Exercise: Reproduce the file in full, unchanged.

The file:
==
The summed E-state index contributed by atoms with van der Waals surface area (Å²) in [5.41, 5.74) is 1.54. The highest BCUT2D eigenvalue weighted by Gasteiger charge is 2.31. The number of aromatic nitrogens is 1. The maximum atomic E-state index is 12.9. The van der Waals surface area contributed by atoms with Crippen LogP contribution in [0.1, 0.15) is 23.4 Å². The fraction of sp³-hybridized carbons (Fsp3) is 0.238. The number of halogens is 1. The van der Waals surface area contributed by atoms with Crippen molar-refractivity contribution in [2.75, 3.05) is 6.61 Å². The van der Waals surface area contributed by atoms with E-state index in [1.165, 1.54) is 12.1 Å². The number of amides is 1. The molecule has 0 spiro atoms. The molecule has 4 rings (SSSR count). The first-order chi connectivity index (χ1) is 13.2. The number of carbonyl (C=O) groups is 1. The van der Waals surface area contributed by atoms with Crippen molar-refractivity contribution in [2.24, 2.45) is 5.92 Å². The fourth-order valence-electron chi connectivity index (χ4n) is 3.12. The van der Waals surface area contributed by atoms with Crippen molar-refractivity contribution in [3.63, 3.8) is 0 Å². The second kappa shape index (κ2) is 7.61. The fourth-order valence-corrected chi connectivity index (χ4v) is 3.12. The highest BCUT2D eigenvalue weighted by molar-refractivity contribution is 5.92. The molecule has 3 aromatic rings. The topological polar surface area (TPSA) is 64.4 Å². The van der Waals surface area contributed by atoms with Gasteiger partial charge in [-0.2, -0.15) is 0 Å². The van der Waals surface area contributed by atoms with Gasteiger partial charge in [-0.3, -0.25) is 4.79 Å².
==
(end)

The summed E-state index contributed by atoms with van der Waals surface area (Å²) in [5.41, 5.74) is 1.54. The highest BCUT2D eigenvalue weighted by Gasteiger charge is 2.31. The number of aromatic nitrogens is 1. The maximum atomic E-state index is 12.9. The van der Waals surface area contributed by atoms with Crippen LogP contribution in [0.1, 0.15) is 23.4 Å². The fraction of sp³-hybridized carbons (Fsp3) is 0.238. The number of halogens is 1. The van der Waals surface area contributed by atoms with Crippen molar-refractivity contribution in [2.75, 3.05) is 6.61 Å². The van der Waals surface area contributed by atoms with E-state index in [1.165, 1.54) is 12.1 Å². The number of amides is 1. The molecule has 0 spiro atoms. The molecule has 4 rings (SSSR count). The first-order chi connectivity index (χ1) is 13.2. The number of carbonyl (C=O) groups is 1. The van der Waals surface area contributed by atoms with Crippen molar-refractivity contribution in [2.24, 2.45) is 5.92 Å². The fourth-order valence-electron chi connectivity index (χ4n) is 3.12. The van der Waals surface area contributed by atoms with Crippen molar-refractivity contribution in [3.63, 3.8) is 0 Å². The second kappa shape index (κ2) is 7.61. The fourth-order valence-corrected chi connectivity index (χ4v) is 3.12. The highest BCUT2D eigenvalue weighted by molar-refractivity contribution is 5.92. The molecule has 3 aromatic rings. The topological polar surface area (TPSA) is 64.4 Å². The van der Waals surface area contributed by atoms with Gasteiger partial charge in [-0.2, -0.15) is 0 Å². The van der Waals surface area contributed by atoms with Gasteiger partial charge in [-0.3, -0.25) is 4.79 Å².